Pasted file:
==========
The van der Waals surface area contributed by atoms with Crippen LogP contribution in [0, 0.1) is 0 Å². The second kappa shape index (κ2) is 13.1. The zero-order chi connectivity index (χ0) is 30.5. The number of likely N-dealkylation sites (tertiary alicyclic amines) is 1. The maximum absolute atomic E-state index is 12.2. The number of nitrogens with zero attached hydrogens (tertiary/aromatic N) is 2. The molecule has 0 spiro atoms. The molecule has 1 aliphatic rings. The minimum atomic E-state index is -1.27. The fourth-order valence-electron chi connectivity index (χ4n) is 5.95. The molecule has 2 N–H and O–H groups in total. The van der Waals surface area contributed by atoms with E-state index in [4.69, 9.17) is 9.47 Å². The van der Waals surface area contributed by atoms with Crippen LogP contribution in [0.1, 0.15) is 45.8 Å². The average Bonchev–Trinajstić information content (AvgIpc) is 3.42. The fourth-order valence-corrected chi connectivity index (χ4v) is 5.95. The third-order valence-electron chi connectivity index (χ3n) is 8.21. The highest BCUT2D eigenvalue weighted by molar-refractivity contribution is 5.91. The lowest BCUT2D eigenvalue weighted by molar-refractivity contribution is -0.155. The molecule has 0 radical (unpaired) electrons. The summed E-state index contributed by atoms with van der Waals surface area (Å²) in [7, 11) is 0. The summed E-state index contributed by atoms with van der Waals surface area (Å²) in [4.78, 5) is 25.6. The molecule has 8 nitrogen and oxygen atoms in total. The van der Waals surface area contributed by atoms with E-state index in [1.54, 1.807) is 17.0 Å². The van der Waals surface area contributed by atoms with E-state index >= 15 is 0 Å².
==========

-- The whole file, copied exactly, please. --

The van der Waals surface area contributed by atoms with Crippen LogP contribution in [0, 0.1) is 0 Å². The second kappa shape index (κ2) is 13.1. The zero-order chi connectivity index (χ0) is 30.5. The number of likely N-dealkylation sites (tertiary alicyclic amines) is 1. The maximum absolute atomic E-state index is 12.2. The number of nitrogens with zero attached hydrogens (tertiary/aromatic N) is 2. The molecule has 0 spiro atoms. The molecule has 1 aliphatic rings. The minimum atomic E-state index is -1.27. The fourth-order valence-electron chi connectivity index (χ4n) is 5.95. The molecule has 2 N–H and O–H groups in total. The van der Waals surface area contributed by atoms with E-state index in [4.69, 9.17) is 9.47 Å². The van der Waals surface area contributed by atoms with Crippen LogP contribution in [0.1, 0.15) is 45.8 Å². The average Bonchev–Trinajstić information content (AvgIpc) is 3.42. The fourth-order valence-corrected chi connectivity index (χ4v) is 5.95. The third-order valence-electron chi connectivity index (χ3n) is 8.21. The highest BCUT2D eigenvalue weighted by molar-refractivity contribution is 5.91. The lowest BCUT2D eigenvalue weighted by molar-refractivity contribution is -0.155. The molecule has 0 radical (unpaired) electrons. The summed E-state index contributed by atoms with van der Waals surface area (Å²) in [7, 11) is 0. The summed E-state index contributed by atoms with van der Waals surface area (Å²) in [4.78, 5) is 25.6. The molecule has 8 nitrogen and oxygen atoms in total. The van der Waals surface area contributed by atoms with E-state index in [1.54, 1.807) is 17.0 Å². The van der Waals surface area contributed by atoms with E-state index >= 15 is 0 Å².